TD: So that’s quite a lot of money that would take off the cost? That does make it sound a lot more affordable when you put it like that.
EL: Yes. If you think about it like a simple investment in an asset, it would be a wise investment that would bring in about £2.3 billion every year just through water bills, so it would pay for itself within about 10 years, so it’s really not as expensive as some people are making it out to seem.
TD: No, that makes it sound incredible plausible. On a similar thing, would renationalising the railways therefore have a similar-, is there a similar route to that, like you would with the waterways as well?
EL: Renationalising the railways is actually even easier because the railways were never sold entirely, they’re run on a franchise system. So, all we have to do is wait for the franchises to come to an end and bring them back in-house at the end, which would cost no money at all. Network Rail already runs the track and the stations so we just have to, one by one, bring the franchises back in-house to be run by the Department for Transport, which would gradually increase its capacity as it picked up more franchises.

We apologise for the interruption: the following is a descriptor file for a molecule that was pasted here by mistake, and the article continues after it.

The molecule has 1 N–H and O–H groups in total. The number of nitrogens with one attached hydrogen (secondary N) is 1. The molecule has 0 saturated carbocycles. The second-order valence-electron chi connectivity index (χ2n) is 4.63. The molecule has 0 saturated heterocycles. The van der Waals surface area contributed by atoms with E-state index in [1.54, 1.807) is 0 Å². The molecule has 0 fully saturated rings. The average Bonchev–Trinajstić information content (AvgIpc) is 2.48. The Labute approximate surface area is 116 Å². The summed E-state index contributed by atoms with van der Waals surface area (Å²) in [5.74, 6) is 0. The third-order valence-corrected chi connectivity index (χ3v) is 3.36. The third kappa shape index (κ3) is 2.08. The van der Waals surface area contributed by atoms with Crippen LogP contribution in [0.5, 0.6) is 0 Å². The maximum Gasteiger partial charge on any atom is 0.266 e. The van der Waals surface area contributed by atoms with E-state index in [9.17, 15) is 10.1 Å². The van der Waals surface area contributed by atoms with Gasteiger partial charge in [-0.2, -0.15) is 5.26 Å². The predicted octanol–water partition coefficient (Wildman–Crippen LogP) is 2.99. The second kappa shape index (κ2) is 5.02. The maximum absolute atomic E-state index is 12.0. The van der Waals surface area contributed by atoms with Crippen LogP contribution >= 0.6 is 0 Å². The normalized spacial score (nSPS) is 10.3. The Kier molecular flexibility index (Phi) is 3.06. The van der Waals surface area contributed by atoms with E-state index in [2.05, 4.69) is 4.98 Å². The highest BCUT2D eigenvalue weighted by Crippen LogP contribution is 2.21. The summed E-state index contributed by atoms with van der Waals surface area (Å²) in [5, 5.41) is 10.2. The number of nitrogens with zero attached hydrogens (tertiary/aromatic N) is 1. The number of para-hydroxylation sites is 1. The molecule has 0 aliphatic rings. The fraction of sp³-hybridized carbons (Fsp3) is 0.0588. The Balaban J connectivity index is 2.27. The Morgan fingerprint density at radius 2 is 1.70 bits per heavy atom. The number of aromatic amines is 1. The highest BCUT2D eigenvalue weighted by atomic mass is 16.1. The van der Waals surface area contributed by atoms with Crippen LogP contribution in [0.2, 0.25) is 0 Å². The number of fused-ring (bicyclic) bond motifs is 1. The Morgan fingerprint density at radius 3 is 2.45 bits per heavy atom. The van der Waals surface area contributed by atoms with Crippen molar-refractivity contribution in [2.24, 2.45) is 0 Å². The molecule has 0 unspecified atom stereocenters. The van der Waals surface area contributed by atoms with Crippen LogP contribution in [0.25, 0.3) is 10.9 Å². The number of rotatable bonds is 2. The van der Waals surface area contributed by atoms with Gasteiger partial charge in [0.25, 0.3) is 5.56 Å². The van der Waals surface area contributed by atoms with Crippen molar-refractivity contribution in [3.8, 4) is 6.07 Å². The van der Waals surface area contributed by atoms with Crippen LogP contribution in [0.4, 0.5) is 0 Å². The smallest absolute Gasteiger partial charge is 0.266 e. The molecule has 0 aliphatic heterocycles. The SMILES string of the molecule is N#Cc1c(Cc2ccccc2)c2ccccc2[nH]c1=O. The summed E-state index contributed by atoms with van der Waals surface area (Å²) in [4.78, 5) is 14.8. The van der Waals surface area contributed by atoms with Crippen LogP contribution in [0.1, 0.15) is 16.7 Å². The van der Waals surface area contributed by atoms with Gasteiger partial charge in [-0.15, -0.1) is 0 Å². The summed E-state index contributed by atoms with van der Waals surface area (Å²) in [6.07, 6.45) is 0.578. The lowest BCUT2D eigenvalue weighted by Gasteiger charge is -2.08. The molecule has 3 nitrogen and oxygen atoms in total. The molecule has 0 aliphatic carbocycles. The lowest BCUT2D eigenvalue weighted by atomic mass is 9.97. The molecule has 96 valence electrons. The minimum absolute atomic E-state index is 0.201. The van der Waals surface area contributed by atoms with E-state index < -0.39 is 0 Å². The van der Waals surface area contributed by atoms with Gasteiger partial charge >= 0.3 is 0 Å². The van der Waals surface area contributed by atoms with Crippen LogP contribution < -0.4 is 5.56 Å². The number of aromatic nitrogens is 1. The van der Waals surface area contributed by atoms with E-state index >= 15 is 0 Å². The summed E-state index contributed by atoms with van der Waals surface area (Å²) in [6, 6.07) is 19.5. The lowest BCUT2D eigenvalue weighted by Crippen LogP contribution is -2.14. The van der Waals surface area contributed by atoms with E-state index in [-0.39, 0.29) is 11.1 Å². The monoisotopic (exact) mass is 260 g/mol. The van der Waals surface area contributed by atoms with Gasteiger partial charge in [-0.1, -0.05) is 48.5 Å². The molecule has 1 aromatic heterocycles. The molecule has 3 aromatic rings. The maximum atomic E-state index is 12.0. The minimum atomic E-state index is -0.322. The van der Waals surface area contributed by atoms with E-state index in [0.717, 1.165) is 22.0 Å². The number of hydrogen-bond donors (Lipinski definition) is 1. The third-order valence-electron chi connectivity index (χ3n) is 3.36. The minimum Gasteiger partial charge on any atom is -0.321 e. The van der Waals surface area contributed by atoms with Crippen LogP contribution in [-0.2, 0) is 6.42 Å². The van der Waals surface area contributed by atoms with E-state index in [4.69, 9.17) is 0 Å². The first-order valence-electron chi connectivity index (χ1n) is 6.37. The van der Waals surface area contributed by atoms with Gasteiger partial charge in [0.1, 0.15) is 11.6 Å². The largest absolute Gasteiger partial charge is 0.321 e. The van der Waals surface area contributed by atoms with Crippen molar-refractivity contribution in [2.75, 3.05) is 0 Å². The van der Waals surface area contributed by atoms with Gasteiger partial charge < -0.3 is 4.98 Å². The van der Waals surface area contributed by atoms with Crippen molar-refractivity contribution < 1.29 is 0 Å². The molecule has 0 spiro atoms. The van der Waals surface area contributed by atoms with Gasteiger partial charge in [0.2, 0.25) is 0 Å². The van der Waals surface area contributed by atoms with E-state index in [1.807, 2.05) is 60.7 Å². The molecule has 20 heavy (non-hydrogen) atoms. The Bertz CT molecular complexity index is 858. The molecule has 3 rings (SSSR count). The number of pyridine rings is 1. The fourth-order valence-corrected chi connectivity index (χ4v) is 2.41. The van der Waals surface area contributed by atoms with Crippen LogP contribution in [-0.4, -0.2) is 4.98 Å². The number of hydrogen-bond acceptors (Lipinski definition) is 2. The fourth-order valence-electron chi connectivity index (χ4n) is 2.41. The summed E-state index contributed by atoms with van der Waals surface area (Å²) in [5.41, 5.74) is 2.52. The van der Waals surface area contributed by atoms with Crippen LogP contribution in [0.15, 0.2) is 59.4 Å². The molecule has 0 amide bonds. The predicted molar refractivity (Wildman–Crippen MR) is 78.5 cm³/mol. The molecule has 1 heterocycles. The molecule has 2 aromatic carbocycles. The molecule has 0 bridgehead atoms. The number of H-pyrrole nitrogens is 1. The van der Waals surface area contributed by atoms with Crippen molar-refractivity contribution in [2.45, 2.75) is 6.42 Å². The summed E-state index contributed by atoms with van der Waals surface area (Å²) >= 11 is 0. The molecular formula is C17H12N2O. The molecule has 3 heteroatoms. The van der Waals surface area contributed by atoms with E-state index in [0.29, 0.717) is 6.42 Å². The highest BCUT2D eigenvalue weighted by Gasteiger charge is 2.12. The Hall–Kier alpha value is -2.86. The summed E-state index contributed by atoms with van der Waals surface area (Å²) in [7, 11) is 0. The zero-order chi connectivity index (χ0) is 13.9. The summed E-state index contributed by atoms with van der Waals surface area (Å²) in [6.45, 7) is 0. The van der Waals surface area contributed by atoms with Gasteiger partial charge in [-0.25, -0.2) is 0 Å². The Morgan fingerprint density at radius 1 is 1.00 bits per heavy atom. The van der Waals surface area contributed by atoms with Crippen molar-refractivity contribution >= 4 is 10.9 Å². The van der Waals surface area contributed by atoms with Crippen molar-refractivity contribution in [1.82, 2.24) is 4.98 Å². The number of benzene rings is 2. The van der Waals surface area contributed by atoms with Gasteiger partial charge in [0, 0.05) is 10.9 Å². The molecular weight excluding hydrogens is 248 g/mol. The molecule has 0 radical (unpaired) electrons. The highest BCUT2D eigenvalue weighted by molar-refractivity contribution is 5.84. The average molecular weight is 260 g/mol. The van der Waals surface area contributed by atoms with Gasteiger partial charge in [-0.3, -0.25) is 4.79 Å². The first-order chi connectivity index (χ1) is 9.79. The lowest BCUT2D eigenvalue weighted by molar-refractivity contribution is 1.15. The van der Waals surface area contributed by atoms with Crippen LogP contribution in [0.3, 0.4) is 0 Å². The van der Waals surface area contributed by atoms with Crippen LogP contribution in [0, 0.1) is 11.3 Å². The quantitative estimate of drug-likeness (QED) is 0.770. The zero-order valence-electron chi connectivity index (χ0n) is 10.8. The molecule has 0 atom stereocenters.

TD: Also, what a horribly shallow thing to ask but it’s what’s in a lot of people’s minds, were the rail service to be renationalised, would that mean ticket prices, in theory, could come down?
EL: Yes, definitely. I have a number for this as well. If our railway was run by public ownership, we’d save around £1.2 billion per year, which would fund an 18% cut in rail fares if we choose to use the money that way. That’s because we wouldn’t be paying shareholders and we’d save a lot of money on the fragmentation of the railways. So, at the moment, the fact that we’ve got these 16 different franchise operators who are all trying to talk to Network Rail and sort out their signal failures and their track replacements, it’s a really inefficient system and it’s the reason that Network Rail sometimes has issues with getting things done on time because they’re trying to cooperate with 16 competing companies essentially. That fragmentation would be cleared up if everything was run under one roof and would save a lot of money.